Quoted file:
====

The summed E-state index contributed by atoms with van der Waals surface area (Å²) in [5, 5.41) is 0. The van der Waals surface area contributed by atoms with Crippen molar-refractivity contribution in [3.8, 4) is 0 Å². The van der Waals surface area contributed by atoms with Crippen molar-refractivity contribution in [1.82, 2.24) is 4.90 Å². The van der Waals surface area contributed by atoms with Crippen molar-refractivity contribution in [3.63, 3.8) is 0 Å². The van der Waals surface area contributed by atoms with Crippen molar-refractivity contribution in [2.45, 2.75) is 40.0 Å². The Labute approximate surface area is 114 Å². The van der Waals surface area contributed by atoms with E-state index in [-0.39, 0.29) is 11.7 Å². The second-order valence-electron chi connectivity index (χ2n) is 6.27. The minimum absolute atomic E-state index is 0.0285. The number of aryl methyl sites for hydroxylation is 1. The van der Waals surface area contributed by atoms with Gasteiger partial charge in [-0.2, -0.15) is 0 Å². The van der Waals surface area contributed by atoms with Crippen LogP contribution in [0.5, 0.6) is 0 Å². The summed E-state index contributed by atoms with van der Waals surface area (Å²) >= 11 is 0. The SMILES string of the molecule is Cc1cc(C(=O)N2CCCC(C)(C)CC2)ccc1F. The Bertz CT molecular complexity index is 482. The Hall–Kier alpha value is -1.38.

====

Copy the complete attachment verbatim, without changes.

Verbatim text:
The summed E-state index contributed by atoms with van der Waals surface area (Å²) in [5, 5.41) is 0. The van der Waals surface area contributed by atoms with Crippen molar-refractivity contribution in [3.8, 4) is 0 Å². The van der Waals surface area contributed by atoms with Crippen molar-refractivity contribution in [1.82, 2.24) is 4.90 Å². The van der Waals surface area contributed by atoms with Crippen molar-refractivity contribution in [3.63, 3.8) is 0 Å². The van der Waals surface area contributed by atoms with Crippen molar-refractivity contribution in [2.45, 2.75) is 40.0 Å². The Labute approximate surface area is 114 Å². The van der Waals surface area contributed by atoms with E-state index in [-0.39, 0.29) is 11.7 Å². The second-order valence-electron chi connectivity index (χ2n) is 6.27. The minimum absolute atomic E-state index is 0.0285. The number of aryl methyl sites for hydroxylation is 1. The van der Waals surface area contributed by atoms with Gasteiger partial charge in [-0.2, -0.15) is 0 Å². The van der Waals surface area contributed by atoms with Crippen LogP contribution in [0.5, 0.6) is 0 Å². The summed E-state index contributed by atoms with van der Waals surface area (Å²) >= 11 is 0. The SMILES string of the molecule is Cc1cc(C(=O)N2CCCC(C)(C)CC2)ccc1F. The Bertz CT molecular complexity index is 482. The Hall–Kier alpha value is -1.38.